This fall, the Department of Marine Sciences (DMS) enthusiastically welcomed Dr. Leonel Romero as a new assistant professor in physical oceanography. The DMS began the interview process for new physical oceanographers last spring. Romero’s interview was in March, right before the university closed for the COVID-19 pandemic. This unique situation brought on a set of challenges in starting work at the department, including some delays and getting used to a new way of working, but Romero has been able to do much of his work remotely, and felt welcome despite the situation.
“A lot of the people in the department have been super helpful with my transition,” Romero says. He looks forward to eventually be able to return to the department in person so that he can meet more of his colleagues. He was able to move into his office and lab space, but his biggest challenge is starting a lab group.
At UConn, Dr. Romero will be continuing his work on upper-ocean processes, ocean waves, and air-sea interaction. Previously, Romero was an Associate Researcher at the University of California Santa Barbara. In 2008 he received his Ph.D. in Oceanography from the Scripps Institution of Oceanography. He received a bachelor’s degree in Physics from the University of California, San Diego, in 2002.
Romero’s journey to becoming a physical oceanographer started early on in his life. He grew up in Mexico City and always loved math and physics. Before high school, he came across Hawking’s Brief History of Time and was fascinated by it, which led him to pursue an education in astrophysics. Romero moved to San Diego for university, where he became fascinated with the ocean through surfing and his work. He became an undergraduate research assistant at Scripps Institution of Oceanography. “We were trying to understand the drifts of floats in the Southern Ocean,” Romero said, “It’s important to understand those currents because they regulate our climate, and I found it super rewarding to study ocean physics and the environment.” When he took astrophysics classes, he found them too abstract, and became passionate about oceanography.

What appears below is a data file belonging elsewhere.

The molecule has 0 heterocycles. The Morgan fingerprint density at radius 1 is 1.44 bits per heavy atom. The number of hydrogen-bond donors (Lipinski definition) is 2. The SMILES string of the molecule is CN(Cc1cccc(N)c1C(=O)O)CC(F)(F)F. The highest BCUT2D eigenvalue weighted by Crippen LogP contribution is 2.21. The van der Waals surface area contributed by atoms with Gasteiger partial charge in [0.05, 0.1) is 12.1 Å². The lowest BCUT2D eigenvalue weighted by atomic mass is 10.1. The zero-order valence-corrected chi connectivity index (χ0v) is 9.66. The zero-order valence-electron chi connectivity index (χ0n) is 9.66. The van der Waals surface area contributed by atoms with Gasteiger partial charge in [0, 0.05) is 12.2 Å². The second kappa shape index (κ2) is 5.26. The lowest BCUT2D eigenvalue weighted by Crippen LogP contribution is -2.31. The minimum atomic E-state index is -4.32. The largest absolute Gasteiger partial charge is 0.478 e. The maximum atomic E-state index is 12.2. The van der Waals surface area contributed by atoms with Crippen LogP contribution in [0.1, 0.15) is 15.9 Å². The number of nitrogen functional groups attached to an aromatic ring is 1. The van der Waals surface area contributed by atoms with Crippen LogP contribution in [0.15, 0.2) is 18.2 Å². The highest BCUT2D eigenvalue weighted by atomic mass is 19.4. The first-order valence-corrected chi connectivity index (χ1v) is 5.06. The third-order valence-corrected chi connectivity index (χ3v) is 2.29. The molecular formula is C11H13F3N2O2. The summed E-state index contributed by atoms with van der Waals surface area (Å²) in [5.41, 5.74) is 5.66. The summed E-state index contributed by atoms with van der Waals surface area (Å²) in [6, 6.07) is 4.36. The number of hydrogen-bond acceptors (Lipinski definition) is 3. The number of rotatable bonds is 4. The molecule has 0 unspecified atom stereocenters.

While pursuing his Ph.D. in oceanography, Romero focused on air-sea interactions. “In order to improve our understanding of how weather and climate work, we actually need to understand ocean waves and I found that fascinating, and I pretty much dedicated most of my career towards that.” Romero moved to Santa Barbara as a researcher to continue work on upper-ocean and interdisciplinary processes, such as utilizing runoff as a tracer for an ecological project. Romero decided to pursue a tenure-track position after teaching a class on waves, tides, and estuarine processes. He was drawn to UConn because of our department’s work focusing on air-sea interactions.
At UConn, Romero will work on an NSF-funded project to study interactions between waves and fronts, and their correlation with wave breaking. “If you have fronts, you happen to have more wave breaking, and so that has potential implications for how the CO2 gets into the ocean.” This project is “purely numerical with coupled ocean wave models,” which can all be done remotely. Romero also plans on starting an observational/modeling group at Avery Point in the future.
Outside of research, Romero has been enjoying the scenic CT coastline. He loves to surf and go on walks in the area. As a seafood lover, he has been enjoying the abundance of good local seafood.